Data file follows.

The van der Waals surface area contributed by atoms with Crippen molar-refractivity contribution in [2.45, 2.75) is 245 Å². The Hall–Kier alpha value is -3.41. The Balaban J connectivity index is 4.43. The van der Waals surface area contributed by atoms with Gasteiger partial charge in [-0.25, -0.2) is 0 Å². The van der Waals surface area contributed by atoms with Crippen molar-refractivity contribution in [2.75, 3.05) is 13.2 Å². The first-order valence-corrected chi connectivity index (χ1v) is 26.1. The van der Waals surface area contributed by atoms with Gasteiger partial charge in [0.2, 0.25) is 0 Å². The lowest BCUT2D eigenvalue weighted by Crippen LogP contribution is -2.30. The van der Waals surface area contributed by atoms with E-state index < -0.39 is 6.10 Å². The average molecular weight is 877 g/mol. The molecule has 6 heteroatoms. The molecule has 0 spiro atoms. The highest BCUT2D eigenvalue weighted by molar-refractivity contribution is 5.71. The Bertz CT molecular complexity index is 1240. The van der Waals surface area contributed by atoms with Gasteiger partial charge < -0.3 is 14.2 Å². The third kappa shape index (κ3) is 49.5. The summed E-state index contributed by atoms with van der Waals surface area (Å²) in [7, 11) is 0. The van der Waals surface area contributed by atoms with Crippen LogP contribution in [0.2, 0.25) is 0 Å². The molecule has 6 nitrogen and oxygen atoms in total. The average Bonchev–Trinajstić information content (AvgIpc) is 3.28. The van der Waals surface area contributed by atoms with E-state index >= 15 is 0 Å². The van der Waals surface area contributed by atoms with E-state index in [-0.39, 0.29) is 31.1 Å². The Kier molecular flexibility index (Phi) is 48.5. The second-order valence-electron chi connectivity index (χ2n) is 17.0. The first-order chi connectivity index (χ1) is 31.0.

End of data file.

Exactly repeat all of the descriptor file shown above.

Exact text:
The van der Waals surface area contributed by atoms with Crippen molar-refractivity contribution in [2.45, 2.75) is 245 Å². The Hall–Kier alpha value is -3.41. The Balaban J connectivity index is 4.43. The van der Waals surface area contributed by atoms with Gasteiger partial charge in [-0.25, -0.2) is 0 Å². The van der Waals surface area contributed by atoms with Crippen molar-refractivity contribution in [2.75, 3.05) is 13.2 Å². The first-order valence-corrected chi connectivity index (χ1v) is 26.1. The van der Waals surface area contributed by atoms with Gasteiger partial charge in [0.2, 0.25) is 0 Å². The lowest BCUT2D eigenvalue weighted by Crippen LogP contribution is -2.30. The van der Waals surface area contributed by atoms with E-state index < -0.39 is 6.10 Å². The average molecular weight is 877 g/mol. The molecule has 6 heteroatoms. The molecule has 0 spiro atoms. The highest BCUT2D eigenvalue weighted by molar-refractivity contribution is 5.71. The Bertz CT molecular complexity index is 1240. The van der Waals surface area contributed by atoms with Gasteiger partial charge < -0.3 is 14.2 Å². The third kappa shape index (κ3) is 49.5. The summed E-state index contributed by atoms with van der Waals surface area (Å²) in [7, 11) is 0. The van der Waals surface area contributed by atoms with Crippen LogP contribution in [0.2, 0.25) is 0 Å². The molecule has 6 nitrogen and oxygen atoms in total. The average Bonchev–Trinajstić information content (AvgIpc) is 3.28. The van der Waals surface area contributed by atoms with E-state index >= 15 is 0 Å². The van der Waals surface area contributed by atoms with E-state index in [-0.39, 0.29) is 31.1 Å². The Kier molecular flexibility index (Phi) is 48.5. The second-order valence-electron chi connectivity index (χ2n) is 17.0. The first-order chi connectivity index (χ1) is 31.0.